“‘Don’t bandy words with me,’ says Ojeda.  ’You are trespassing on my master’s dominions.’

“‘Your master is the Admiral of the Indies, no?’ says the stranger, and that pretty near shut our young gentleman’s mouth for a minute, for between you and me I think he knows that Colon has not been well treated.  But he only got the more furious.

“‘Do you insult me?’ says he, and whips out his Toledo blade and bends it almost double, to show the quality.

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“‘Wait a minute, my young hornet,’ says the captain—­he wasn’t much more than a boy, himself,—­’didn’t your master the Duke of Medina Coeli teach you better than to irritate a man on the deck of his own ship?  Mine can sail two leagues to your one, and I’m just leaving for home, so, unless you would like to go with me, perhaps you will let this conversation end without any more pointed remarks.  If I chose, you know, I could drop you overboard in sight of your men, to swim ashore.  My guns would stave your longboat all to pieces.  But I’ve stayed long enough to give the lads a chance to have a good meal and a bit of fun—­nothing’s better than dancing, for the spirits, dad always said it was better than either fighting or dicing on shipboard.  Before we part, though, I’m going to give you one piece of advice.  Don’t stir up these coast natives too often.  If you do, they’ll eat you.  They use poisoned arrows in some of these parts, and there’s no cure for that but a red-hot iron.’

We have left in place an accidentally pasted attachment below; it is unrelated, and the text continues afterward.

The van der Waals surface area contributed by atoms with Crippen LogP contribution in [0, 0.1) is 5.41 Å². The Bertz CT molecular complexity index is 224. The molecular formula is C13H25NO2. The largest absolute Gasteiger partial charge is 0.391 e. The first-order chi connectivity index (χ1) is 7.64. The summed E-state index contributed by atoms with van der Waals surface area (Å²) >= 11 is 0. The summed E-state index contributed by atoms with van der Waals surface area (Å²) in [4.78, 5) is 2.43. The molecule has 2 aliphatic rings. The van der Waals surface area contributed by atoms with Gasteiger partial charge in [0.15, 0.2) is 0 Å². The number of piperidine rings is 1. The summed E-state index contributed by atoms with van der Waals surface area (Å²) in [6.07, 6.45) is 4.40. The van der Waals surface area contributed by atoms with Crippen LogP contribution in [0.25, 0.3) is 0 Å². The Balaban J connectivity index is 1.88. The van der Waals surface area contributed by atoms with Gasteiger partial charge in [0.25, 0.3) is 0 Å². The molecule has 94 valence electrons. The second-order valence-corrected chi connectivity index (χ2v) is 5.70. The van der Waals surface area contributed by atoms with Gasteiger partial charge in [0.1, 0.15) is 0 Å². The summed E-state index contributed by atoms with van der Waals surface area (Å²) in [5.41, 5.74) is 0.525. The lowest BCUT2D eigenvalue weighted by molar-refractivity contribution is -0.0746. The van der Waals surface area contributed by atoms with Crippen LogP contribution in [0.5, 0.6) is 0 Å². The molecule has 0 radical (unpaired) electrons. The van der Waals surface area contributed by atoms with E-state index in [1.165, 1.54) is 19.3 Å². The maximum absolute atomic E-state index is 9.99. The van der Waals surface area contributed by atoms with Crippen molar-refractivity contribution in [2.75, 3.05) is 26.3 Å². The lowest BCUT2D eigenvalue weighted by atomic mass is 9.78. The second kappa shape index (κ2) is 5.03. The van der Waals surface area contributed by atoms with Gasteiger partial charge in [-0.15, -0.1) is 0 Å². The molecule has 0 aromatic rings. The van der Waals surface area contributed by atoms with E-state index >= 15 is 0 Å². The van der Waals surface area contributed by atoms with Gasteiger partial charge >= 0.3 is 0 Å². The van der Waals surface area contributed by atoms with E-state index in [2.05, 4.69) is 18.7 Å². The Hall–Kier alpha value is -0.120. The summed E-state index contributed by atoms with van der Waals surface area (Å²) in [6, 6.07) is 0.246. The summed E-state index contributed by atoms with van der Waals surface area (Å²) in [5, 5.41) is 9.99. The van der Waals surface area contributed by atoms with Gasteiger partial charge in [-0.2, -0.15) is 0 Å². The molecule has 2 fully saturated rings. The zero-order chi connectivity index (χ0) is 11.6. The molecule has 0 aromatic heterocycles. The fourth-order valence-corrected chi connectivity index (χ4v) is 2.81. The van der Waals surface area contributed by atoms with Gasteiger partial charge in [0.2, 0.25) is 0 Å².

“The caballero’s temper is like gunpowder—­it flashes up in a second, or not at all.  He must ha’ seen that the captain meant him kindness.  Anyway, he slips his sword back in the scabbard and says cool as you please,

“’Senor, pardon my hasty conclusion.  You have of course a perfect right to look at the sky, and to dance, if that is your diversion.  I should be extremely sorry to interfere with your departure.  But you will understand that when a commander in the service of the sovereigns of Aragon and Castile finds intruders within their territory it is his duty to make it his affair.  I thank you for your warning.  Adios,’ and he makes a little stiff bow and goes over the side, me after him.  I looked back just as I went over the rail, and the skipper was watching me, and I may be mistaken but I believe he winked.  I tell you, our little captain can do things that would get him run through the body if he were any other man.”